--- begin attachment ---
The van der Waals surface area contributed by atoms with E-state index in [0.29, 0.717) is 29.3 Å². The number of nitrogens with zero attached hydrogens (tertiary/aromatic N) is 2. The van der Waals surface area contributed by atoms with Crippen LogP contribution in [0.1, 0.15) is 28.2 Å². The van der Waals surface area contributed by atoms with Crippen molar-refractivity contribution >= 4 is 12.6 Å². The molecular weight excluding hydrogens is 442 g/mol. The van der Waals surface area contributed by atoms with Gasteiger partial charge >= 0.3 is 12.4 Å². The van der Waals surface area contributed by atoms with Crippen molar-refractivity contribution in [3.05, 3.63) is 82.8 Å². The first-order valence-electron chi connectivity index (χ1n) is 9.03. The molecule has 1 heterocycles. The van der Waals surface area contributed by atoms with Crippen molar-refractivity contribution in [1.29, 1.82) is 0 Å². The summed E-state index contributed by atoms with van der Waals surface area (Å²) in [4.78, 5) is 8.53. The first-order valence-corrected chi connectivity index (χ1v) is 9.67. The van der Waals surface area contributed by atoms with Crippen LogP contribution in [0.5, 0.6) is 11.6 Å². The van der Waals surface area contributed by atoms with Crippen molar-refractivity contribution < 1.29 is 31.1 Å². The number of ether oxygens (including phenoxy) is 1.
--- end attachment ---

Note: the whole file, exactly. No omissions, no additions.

The van der Waals surface area contributed by atoms with E-state index in [0.29, 0.717) is 29.3 Å². The number of nitrogens with zero attached hydrogens (tertiary/aromatic N) is 2. The van der Waals surface area contributed by atoms with Crippen LogP contribution in [0.1, 0.15) is 28.2 Å². The van der Waals surface area contributed by atoms with Crippen molar-refractivity contribution >= 4 is 12.6 Å². The molecular weight excluding hydrogens is 442 g/mol. The van der Waals surface area contributed by atoms with Gasteiger partial charge >= 0.3 is 12.4 Å². The van der Waals surface area contributed by atoms with Crippen molar-refractivity contribution in [3.05, 3.63) is 82.8 Å². The first-order valence-electron chi connectivity index (χ1n) is 9.03. The molecule has 1 heterocycles. The van der Waals surface area contributed by atoms with Crippen molar-refractivity contribution in [1.29, 1.82) is 0 Å². The summed E-state index contributed by atoms with van der Waals surface area (Å²) in [4.78, 5) is 8.53. The first-order valence-corrected chi connectivity index (χ1v) is 9.67. The van der Waals surface area contributed by atoms with Crippen LogP contribution in [0.5, 0.6) is 11.6 Å². The van der Waals surface area contributed by atoms with Crippen molar-refractivity contribution < 1.29 is 31.1 Å². The number of ether oxygens (including phenoxy) is 1.